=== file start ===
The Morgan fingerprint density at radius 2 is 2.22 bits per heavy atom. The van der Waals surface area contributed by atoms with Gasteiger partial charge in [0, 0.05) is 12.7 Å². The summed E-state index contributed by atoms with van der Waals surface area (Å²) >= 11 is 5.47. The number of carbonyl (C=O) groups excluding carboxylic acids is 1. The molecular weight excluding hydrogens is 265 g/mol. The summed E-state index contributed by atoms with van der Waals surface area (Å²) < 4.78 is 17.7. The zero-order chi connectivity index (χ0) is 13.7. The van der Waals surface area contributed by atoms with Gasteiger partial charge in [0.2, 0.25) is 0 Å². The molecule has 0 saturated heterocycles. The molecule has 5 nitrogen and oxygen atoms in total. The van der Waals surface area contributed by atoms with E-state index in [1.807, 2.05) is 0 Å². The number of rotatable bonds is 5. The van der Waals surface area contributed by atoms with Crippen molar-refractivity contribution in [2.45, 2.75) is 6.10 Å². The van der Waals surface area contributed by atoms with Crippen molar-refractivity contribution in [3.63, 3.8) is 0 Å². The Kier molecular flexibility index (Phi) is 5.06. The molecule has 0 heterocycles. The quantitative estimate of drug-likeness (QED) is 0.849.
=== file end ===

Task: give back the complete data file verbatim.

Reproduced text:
The Morgan fingerprint density at radius 2 is 2.22 bits per heavy atom. The van der Waals surface area contributed by atoms with Gasteiger partial charge in [0, 0.05) is 12.7 Å². The summed E-state index contributed by atoms with van der Waals surface area (Å²) >= 11 is 5.47. The number of carbonyl (C=O) groups excluding carboxylic acids is 1. The molecular weight excluding hydrogens is 265 g/mol. The summed E-state index contributed by atoms with van der Waals surface area (Å²) < 4.78 is 17.7. The zero-order chi connectivity index (χ0) is 13.7. The van der Waals surface area contributed by atoms with Gasteiger partial charge in [0.2, 0.25) is 0 Å². The molecule has 0 saturated heterocycles. The molecule has 5 nitrogen and oxygen atoms in total. The van der Waals surface area contributed by atoms with E-state index in [1.807, 2.05) is 0 Å². The number of rotatable bonds is 5. The van der Waals surface area contributed by atoms with Crippen molar-refractivity contribution in [2.45, 2.75) is 6.10 Å². The van der Waals surface area contributed by atoms with Crippen molar-refractivity contribution in [3.63, 3.8) is 0 Å². The Kier molecular flexibility index (Phi) is 5.06. The molecule has 0 heterocycles. The quantitative estimate of drug-likeness (QED) is 0.849.